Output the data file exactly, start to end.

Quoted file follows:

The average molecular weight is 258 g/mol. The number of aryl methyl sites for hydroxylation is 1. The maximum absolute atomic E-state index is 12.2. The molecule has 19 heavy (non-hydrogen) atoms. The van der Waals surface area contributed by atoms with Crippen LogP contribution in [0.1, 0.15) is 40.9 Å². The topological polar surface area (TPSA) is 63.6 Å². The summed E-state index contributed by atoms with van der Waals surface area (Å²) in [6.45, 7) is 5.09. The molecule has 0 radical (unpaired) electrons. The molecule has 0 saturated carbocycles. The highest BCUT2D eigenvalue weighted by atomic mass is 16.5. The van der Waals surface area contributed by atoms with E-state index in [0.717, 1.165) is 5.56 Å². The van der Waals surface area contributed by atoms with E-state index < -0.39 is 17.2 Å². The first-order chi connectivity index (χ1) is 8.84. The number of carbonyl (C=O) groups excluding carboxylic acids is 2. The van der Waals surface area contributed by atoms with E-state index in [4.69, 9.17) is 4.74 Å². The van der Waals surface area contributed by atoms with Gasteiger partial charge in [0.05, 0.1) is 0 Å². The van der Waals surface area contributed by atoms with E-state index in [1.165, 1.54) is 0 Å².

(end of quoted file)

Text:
The average molecular weight is 258 g/mol. The number of aryl methyl sites for hydroxylation is 1. The maximum absolute atomic E-state index is 12.2. The molecule has 19 heavy (non-hydrogen) atoms. The van der Waals surface area contributed by atoms with Crippen LogP contribution in [0.1, 0.15) is 40.9 Å². The topological polar surface area (TPSA) is 63.6 Å². The summed E-state index contributed by atoms with van der Waals surface area (Å²) in [6.45, 7) is 5.09. The molecule has 0 radical (unpaired) electrons. The molecule has 0 saturated carbocycles. The highest BCUT2D eigenvalue weighted by atomic mass is 16.5. The van der Waals surface area contributed by atoms with E-state index in [0.717, 1.165) is 5.56 Å². The van der Waals surface area contributed by atoms with E-state index < -0.39 is 17.2 Å². The first-order chi connectivity index (χ1) is 8.84. The number of carbonyl (C=O) groups excluding carboxylic acids is 2. The van der Waals surface area contributed by atoms with E-state index in [4.69, 9.17) is 4.74 Å². The van der Waals surface area contributed by atoms with Gasteiger partial charge in [0.05, 0.1) is 0 Å². The van der Waals surface area contributed by atoms with E-state index in [1.165, 1.54) is 0 Å².